The Only Begotten merges with The Beloved

The word yachiyd (only begotten) was occasionally rendered into Greek along with words that meant the same as y@diyd (beloved).

He said, “Take now your son, your only son, whom you love, Isaac, and go to the land of Moriah, and offer him there as a burnt offering (Genesis 22:2)

One recension of the Septuagint renders the passage about Jepththah’s daughter as:

Now she was his only begotten and beloved child; besides her he had no son or daughter. (Judges 11:34)

Also compare the following LXX with the same passages above:

And I will make it like a time of mourning for the beloved one (Amos 8:10)

Mourn as for a beloved one, a lamentation most bitter. (Jeremiah 6:26)

Jesus as the Beloved Son

So when audiences familiar with the Jewish scriptures heard or read of God designating Jesus as his beloved son just after his baptism,

You are my beloved son; with you I am well pleased (Mark 1:11 and parallels)

“a reference to that other beloved son, Isaac, is surely to be understood.” (Levenson, p.30, citing Raymond Brown, The Gospel According to John, p.147)

A Jewish audience, versed in the Torah and perhaps in the Septuagint as well, would have recognized the dark side of the heavenly announcement: that the destiny of the son so loved and so favored included a symbolic death at the hands of his loving father.” (p30) Compare John 3:16.

Back to El, and the Beloved Son

Ugaritic texts tell us that El was the Creator god of all creatures, the Eternal King, the Ancient of Days, the Kindly One, the Compassionate, and full of Wisdom.

He is also in one place called the father of Baal.

In one text, the sea god Yamm demands El surrender Baal to be his slave. El does so, but Baal defeats Yamm by swallowing him, and so Baal is restored.

In another text, Baal dies at the hands of the god Mot (Death), but Baal’s sister, Anat, overcomes Mot and rescues him. (One recalls fundamentalist arguments that no-one would invent a story of a return from the dead with women being the first witnesses. How much less would anyone invent a similar story where a woman is the power who resurrects him!)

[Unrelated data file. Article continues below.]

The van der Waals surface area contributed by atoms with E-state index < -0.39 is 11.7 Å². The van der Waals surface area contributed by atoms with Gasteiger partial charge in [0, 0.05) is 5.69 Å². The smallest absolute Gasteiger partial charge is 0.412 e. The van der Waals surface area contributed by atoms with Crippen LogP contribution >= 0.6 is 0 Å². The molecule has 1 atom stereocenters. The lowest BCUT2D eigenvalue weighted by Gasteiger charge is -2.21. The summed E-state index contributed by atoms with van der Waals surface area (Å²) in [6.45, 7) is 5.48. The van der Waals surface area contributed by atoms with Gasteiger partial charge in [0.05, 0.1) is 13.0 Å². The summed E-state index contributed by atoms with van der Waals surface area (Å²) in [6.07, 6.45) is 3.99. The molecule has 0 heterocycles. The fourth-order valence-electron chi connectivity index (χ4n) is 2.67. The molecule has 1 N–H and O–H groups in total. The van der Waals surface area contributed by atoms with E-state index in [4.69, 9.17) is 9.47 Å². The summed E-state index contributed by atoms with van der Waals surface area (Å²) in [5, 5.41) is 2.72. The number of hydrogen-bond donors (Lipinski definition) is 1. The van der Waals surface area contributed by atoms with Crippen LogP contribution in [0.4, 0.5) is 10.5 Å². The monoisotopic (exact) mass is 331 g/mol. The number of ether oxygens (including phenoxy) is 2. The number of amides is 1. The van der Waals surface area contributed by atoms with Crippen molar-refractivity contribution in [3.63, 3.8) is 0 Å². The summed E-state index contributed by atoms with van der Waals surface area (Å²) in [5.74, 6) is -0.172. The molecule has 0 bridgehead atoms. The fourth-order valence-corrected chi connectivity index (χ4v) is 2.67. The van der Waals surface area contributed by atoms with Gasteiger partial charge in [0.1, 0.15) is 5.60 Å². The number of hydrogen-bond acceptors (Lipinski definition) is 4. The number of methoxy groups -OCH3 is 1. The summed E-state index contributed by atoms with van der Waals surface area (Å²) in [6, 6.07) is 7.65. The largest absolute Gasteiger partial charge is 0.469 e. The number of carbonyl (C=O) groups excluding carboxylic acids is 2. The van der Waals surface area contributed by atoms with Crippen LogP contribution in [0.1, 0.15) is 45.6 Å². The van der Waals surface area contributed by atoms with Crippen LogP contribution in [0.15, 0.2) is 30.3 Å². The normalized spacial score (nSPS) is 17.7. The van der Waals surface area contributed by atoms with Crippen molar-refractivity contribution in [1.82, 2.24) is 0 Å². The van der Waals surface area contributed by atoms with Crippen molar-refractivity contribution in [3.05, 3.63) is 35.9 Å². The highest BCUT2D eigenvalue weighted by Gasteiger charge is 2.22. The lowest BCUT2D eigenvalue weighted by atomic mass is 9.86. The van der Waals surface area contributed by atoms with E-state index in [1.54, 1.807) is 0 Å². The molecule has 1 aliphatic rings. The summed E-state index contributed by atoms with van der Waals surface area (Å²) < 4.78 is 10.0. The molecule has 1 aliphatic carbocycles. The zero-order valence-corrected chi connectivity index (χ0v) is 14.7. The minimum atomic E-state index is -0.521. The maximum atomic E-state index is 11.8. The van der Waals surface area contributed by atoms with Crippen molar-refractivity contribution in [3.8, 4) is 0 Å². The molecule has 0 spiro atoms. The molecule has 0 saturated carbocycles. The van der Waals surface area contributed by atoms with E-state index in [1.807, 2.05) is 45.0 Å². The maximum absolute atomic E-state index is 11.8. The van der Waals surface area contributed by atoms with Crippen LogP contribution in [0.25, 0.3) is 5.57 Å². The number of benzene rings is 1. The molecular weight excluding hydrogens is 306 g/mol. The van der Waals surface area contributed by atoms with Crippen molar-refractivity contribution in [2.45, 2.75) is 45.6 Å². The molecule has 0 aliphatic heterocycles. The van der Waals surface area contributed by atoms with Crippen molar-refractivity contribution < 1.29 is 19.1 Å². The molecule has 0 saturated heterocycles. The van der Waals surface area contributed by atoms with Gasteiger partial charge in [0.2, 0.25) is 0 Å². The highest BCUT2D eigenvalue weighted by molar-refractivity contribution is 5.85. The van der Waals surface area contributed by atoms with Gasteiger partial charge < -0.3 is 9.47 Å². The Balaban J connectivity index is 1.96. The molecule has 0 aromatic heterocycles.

El was thus able to rejoice in the renewed life of his son Baal.

Biblical analogs

The story of El handing over one of his divine sons to enslavement and death, only to have that fate reversed, has its analog in the biblical story of Joseph. Joseph, too, was delivered to slavery after his father sent him to his brothers, despite the father knowing the hatred they felt for him. Jacob also mourns Joseph as dead.

The pattern of the most beloved son, often the only son, being delivered up to slavery or death, only to be restored again, is found throughout many of the Bible’s stories, not only those about Joseph and Isaac.

The significance of these narratives being the cultural backdrop where these texts were produced, and permeating the scriptures out of which the Christian myth was born, ought to be obvious.

Will look at a few more of these next post . . . .

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Neil Godfrey

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13 thoughts on “Beloved and Only Begotten Sons Sacrificed by Loving Fathers (Offering of Isaac, 5)”

    1. I doubt it. I do have these two articles in my files, though

      Gilad, Elon. “Was Passover Originally an Ancient Canaanite Ritual to Stop the Rains?” Haaretz, April 2, 2016. https://web.archive.org/web/20150722142128/http://www.haaretz.com/misc/article-print-page/.premium-1.650005?trailingPath=2.169%2C2.208%2C2.210%2C.